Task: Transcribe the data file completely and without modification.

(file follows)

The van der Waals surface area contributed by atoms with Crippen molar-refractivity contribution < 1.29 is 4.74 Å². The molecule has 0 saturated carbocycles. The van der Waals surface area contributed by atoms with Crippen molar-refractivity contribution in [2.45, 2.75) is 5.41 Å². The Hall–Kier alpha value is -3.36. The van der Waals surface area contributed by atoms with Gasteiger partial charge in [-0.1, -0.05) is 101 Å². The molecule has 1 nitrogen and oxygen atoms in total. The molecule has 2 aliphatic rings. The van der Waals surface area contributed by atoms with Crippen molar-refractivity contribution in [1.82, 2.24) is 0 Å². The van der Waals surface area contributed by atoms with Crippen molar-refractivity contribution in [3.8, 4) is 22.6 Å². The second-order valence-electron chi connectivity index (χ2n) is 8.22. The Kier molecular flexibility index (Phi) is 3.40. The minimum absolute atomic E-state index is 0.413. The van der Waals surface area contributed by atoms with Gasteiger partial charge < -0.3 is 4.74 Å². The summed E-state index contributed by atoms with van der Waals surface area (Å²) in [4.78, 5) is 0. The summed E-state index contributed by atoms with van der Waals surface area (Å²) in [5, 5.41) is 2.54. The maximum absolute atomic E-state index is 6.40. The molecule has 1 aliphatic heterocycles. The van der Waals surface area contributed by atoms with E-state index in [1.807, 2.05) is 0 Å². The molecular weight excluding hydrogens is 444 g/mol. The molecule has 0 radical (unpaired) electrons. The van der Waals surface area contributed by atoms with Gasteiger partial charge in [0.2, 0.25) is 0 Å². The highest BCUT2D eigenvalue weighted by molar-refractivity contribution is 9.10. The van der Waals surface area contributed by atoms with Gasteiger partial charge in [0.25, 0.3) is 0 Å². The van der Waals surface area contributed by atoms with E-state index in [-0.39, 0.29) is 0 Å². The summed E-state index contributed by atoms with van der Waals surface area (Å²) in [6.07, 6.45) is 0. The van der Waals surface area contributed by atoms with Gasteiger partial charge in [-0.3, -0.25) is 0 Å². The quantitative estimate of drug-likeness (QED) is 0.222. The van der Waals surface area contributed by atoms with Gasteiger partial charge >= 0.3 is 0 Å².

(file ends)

The van der Waals surface area contributed by atoms with Crippen molar-refractivity contribution < 1.29 is 4.74 Å². The molecule has 0 saturated carbocycles. The van der Waals surface area contributed by atoms with Crippen molar-refractivity contribution in [2.45, 2.75) is 5.41 Å². The Hall–Kier alpha value is -3.36. The van der Waals surface area contributed by atoms with Gasteiger partial charge in [-0.1, -0.05) is 101 Å². The molecule has 1 nitrogen and oxygen atoms in total. The molecule has 2 aliphatic rings. The van der Waals surface area contributed by atoms with Crippen molar-refractivity contribution in [1.82, 2.24) is 0 Å². The van der Waals surface area contributed by atoms with Crippen molar-refractivity contribution in [3.8, 4) is 22.6 Å². The second-order valence-electron chi connectivity index (χ2n) is 8.22. The Kier molecular flexibility index (Phi) is 3.40. The minimum absolute atomic E-state index is 0.413. The van der Waals surface area contributed by atoms with Gasteiger partial charge < -0.3 is 4.74 Å². The summed E-state index contributed by atoms with van der Waals surface area (Å²) in [4.78, 5) is 0. The summed E-state index contributed by atoms with van der Waals surface area (Å²) in [5, 5.41) is 2.54. The maximum absolute atomic E-state index is 6.40. The molecule has 1 aliphatic heterocycles. The van der Waals surface area contributed by atoms with E-state index in [1.807, 2.05) is 0 Å². The molecular weight excluding hydrogens is 444 g/mol. The molecule has 0 radical (unpaired) electrons. The van der Waals surface area contributed by atoms with Gasteiger partial charge in [0.2, 0.25) is 0 Å². The highest BCUT2D eigenvalue weighted by molar-refractivity contribution is 9.10. The van der Waals surface area contributed by atoms with Gasteiger partial charge in [0.25, 0.3) is 0 Å². The van der Waals surface area contributed by atoms with E-state index in [-0.39, 0.29) is 0 Å². The summed E-state index contributed by atoms with van der Waals surface area (Å²) in [6.07, 6.45) is 0. The van der Waals surface area contributed by atoms with Gasteiger partial charge in [-0.3, -0.25) is 0 Å². The quantitative estimate of drug-likeness (QED) is 0.222. The van der Waals surface area contributed by atoms with Gasteiger partial charge >= 0.3 is 0 Å².